Whether your aim is to build more muscle, improve performance and focus, or give yourself an energy boost, it’s important to do your research.
We’ve sifted through the research to show you:
- Pre-workout ingredients guaranteed to work
- Ingredients you need to be wary of
- Which ingredients you should most definitely avoid.
Table of Contents
Ingredients That Work
The holy grail of energy.
Caffeine works by preventing the relaxation molecule adenosine from interacting with the brain. This raises the number of neurons that fire in the brain, which then releases “fight or flight” hormones like adrenaline.
Although its effects can vary depending on your individual tolerance, the benefits of caffeine in health and performance are very clear.
Caffeine supplementation to improve exercise performance is well-studied, especially resistance exercise:
- A 60mg dose increased repetitions in both the bench press and leg press (1).
- A 5mg/kg dose was shown to increase repetitions during the bench, loaded row, deadlift and back squat (2).
- Even caffeine from a standard energy drink has been shown to increase strength by 5% in the knee extensors (3).
Examine.com agree that 200mg of caffeine is useful for fat-burning, but doses of 500mg and above are necessary for strength and performance gains.
Researchers tend to use a dose between of 4-6mg/kg of body weight, which consistently increases power output in both trained and untrained individuals (4).
Note that those with a high caffeine tolerance or threshold require greater doses.
Key Tip: Take caffeine at 5-6mg/kg, about 45 mins before a strength workout.
Beta-alanine works by maintaining the pH level in the muscle. This reduces the burning and heaviness feelings in the muscle during intense exercise.
The burn is a predictor of muscular fatigue and therefore beta alanine may improve exercise performance.
Examine.com note that beta-alanine enhances muscular endurance and that people are able to perform one or two additional reps when resistance training.
Large doses of beta-alanine can cause a tingling sensation known as paresthesia. It’s not harmful but some people do find it uncomfortable.
Key tip: Either take one 2-5 grams dose pre-workout, or 1 gram for 2 to 5 times daily.
It’s stored in the muscle to increase your ability for quick bursts of energy (9).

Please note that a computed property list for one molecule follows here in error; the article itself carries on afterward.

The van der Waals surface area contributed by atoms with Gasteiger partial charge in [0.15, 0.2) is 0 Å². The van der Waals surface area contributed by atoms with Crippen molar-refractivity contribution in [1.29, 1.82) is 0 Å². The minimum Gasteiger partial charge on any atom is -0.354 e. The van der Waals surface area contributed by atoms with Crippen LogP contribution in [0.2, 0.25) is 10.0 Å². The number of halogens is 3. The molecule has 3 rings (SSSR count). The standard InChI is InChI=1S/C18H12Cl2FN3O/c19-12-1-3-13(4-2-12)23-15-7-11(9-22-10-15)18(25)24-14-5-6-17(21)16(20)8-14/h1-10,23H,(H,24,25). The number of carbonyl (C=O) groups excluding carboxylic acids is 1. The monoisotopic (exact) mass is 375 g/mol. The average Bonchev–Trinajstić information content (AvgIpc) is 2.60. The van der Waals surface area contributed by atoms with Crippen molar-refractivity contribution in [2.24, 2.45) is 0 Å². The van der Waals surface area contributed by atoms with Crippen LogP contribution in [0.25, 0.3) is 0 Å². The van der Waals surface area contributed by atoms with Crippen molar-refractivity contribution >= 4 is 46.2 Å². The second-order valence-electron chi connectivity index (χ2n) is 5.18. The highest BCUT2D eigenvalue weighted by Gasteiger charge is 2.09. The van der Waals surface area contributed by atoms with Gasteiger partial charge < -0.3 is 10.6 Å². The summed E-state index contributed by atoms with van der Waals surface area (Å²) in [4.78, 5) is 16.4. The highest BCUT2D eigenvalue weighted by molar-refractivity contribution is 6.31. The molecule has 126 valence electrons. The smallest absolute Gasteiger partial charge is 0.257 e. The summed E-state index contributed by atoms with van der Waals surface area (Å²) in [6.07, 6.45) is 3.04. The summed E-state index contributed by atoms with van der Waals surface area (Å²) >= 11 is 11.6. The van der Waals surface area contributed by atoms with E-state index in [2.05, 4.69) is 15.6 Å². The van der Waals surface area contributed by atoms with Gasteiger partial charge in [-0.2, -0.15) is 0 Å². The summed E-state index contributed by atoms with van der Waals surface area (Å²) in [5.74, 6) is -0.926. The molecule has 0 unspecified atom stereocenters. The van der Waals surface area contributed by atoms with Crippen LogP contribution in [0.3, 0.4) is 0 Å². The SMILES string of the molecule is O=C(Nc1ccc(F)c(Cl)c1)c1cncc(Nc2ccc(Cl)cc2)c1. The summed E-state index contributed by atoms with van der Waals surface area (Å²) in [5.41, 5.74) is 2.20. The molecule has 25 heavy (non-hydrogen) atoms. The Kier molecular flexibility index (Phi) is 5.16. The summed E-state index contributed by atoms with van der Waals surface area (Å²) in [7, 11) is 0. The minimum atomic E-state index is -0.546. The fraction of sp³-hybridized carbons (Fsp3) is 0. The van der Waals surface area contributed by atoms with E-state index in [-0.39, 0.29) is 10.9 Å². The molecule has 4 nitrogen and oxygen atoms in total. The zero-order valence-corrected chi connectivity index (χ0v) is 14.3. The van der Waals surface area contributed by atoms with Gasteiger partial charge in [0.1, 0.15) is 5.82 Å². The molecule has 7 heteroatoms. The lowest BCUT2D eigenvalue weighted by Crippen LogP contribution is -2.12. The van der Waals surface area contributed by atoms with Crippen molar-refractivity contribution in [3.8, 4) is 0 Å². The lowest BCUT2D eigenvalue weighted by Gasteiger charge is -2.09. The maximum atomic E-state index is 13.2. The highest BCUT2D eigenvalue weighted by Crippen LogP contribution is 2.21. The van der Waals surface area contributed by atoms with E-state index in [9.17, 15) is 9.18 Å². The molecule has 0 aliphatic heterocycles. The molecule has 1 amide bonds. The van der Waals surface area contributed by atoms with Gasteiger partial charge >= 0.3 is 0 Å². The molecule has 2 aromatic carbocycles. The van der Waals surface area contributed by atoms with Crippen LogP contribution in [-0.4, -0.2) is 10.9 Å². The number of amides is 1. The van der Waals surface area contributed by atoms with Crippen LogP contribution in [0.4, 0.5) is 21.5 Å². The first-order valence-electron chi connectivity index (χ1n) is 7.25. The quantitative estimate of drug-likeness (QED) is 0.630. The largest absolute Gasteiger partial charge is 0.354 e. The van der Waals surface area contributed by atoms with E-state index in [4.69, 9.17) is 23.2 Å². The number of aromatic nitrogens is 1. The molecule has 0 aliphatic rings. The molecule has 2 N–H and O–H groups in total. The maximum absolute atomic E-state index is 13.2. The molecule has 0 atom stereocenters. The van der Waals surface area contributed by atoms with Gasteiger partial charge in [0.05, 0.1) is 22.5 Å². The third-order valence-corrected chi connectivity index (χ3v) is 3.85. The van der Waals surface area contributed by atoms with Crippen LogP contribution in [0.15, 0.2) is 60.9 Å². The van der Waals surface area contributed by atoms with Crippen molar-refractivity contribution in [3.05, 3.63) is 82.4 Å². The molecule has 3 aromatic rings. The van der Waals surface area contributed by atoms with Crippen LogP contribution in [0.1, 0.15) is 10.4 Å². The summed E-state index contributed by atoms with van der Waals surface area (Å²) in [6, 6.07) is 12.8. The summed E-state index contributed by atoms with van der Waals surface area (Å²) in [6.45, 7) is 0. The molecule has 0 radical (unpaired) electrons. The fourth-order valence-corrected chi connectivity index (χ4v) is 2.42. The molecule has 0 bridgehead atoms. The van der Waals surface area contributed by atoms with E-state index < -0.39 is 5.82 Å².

Because it increases energy reserves, creatine has both health and performance benefits.
Study after study show that creatine improves muscle strength and size.
In one study, an increase of 1-2 kg of total body mass was not uncommon after 4 weeks of supplementation. Improvements in arm curl muscle strength were almost double (+12 kg vs. +7 kg) for the creatine users (10).
But how should you supplement with it?
Creatine monohydrate is the most effective. The micronized version dissolves in water more easily, which can be practical too.
You can use a loading period to top up your creatine stores quicker, but it isn’t necessary. Studies show that creatine levels are similar after about 3 weeks whether you load or not (11).
Key Tip: Supplement with a 3 gram dose 60 mins pre-workout as well as on your off-days. Alternatively, supplement with 20 grams per day for 5-7 days and then continue with 2 grams daily.
Nitrate increases the diameter of blood vessels around the working muscle. This allows more blood to flow to the muscle and increases its oxygen supply.
Examine.com report that nitrate increases exercise performance by reducing the oxygen cost of exercise and lowers the rate of fatigue in more intense muscle contractions.
In practice it improves exercise that ranges between 1-10 minutes long, such hockey, rugby, rowing and crossfit-type exercises.
If you’re using low rest periods or higher repetition sets as well as high intensity exercise you might benefit from supplementing with nitrate. In fact, nitrates from beetroot juice can keep your going 14% longer in exhaustive exercise (12).
Key tip: Supplement with at least 8 mmol of nitrate either in beet juice or powdered form. Higher doses don’t seem to be any more effective.
HMB (β-Hydroxy β-Methylbutyrate) is a form of amino acid used to prevent muscle breakdown. Because of this, it’s used pre-workout, especially for resistance training individuals.
HMB supplementation to improve resistance training outcomes are well studied:
- Decreases in muscle breakdown during and after the workout (13).
- Muscle strength gains are improved by 2-17% when accompanied by a progressive strength training routine.